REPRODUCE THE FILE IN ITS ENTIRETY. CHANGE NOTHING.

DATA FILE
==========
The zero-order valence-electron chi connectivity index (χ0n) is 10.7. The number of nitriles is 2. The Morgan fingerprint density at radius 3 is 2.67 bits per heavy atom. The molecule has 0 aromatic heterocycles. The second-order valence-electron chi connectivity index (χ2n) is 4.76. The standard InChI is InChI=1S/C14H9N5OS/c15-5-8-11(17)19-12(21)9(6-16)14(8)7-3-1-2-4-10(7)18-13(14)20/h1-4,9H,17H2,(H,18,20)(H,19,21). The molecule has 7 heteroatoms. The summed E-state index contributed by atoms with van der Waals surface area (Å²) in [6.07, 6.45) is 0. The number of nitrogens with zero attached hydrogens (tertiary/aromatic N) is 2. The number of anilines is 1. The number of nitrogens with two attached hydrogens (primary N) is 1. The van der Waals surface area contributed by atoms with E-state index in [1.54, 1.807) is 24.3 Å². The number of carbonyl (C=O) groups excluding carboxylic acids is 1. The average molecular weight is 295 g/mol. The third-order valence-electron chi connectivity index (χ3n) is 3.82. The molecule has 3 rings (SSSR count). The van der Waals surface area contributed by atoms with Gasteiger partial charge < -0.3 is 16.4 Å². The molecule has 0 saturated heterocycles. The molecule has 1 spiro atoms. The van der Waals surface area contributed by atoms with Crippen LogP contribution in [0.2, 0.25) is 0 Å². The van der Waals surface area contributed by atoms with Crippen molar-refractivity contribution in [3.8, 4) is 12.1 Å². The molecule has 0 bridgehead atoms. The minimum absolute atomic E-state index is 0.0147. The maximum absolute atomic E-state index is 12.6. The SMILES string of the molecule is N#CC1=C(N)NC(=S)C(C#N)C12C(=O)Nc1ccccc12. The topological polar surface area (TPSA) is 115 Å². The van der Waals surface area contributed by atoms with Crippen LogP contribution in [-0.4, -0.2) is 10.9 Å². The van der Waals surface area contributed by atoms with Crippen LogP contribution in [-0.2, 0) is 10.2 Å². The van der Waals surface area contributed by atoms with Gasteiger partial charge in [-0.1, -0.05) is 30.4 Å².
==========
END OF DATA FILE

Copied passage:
The zero-order valence-electron chi connectivity index (χ0n) is 10.7. The number of nitriles is 2. The Morgan fingerprint density at radius 3 is 2.67 bits per heavy atom. The molecule has 0 aromatic heterocycles. The second-order valence-electron chi connectivity index (χ2n) is 4.76. The standard InChI is InChI=1S/C14H9N5OS/c15-5-8-11(17)19-12(21)9(6-16)14(8)7-3-1-2-4-10(7)18-13(14)20/h1-4,9H,17H2,(H,18,20)(H,19,21). The molecule has 7 heteroatoms. The summed E-state index contributed by atoms with van der Waals surface area (Å²) in [6.07, 6.45) is 0. The number of nitrogens with zero attached hydrogens (tertiary/aromatic N) is 2. The number of anilines is 1. The number of nitrogens with two attached hydrogens (primary N) is 1. The van der Waals surface area contributed by atoms with E-state index in [1.54, 1.807) is 24.3 Å². The number of carbonyl (C=O) groups excluding carboxylic acids is 1. The average molecular weight is 295 g/mol. The third-order valence-electron chi connectivity index (χ3n) is 3.82. The molecule has 3 rings (SSSR count). The van der Waals surface area contributed by atoms with Gasteiger partial charge < -0.3 is 16.4 Å². The molecule has 0 saturated heterocycles. The molecule has 1 spiro atoms. The van der Waals surface area contributed by atoms with Crippen LogP contribution in [0.2, 0.25) is 0 Å². The van der Waals surface area contributed by atoms with Crippen molar-refractivity contribution in [3.8, 4) is 12.1 Å². The molecule has 0 bridgehead atoms. The minimum absolute atomic E-state index is 0.0147. The maximum absolute atomic E-state index is 12.6. The SMILES string of the molecule is N#CC1=C(N)NC(=S)C(C#N)C12C(=O)Nc1ccccc12. The topological polar surface area (TPSA) is 115 Å². The van der Waals surface area contributed by atoms with Crippen LogP contribution in [-0.4, -0.2) is 10.9 Å². The van der Waals surface area contributed by atoms with Crippen LogP contribution in [-0.2, 0) is 10.2 Å². The van der Waals surface area contributed by atoms with Gasteiger partial charge in [-0.1, -0.05) is 30.4 Å².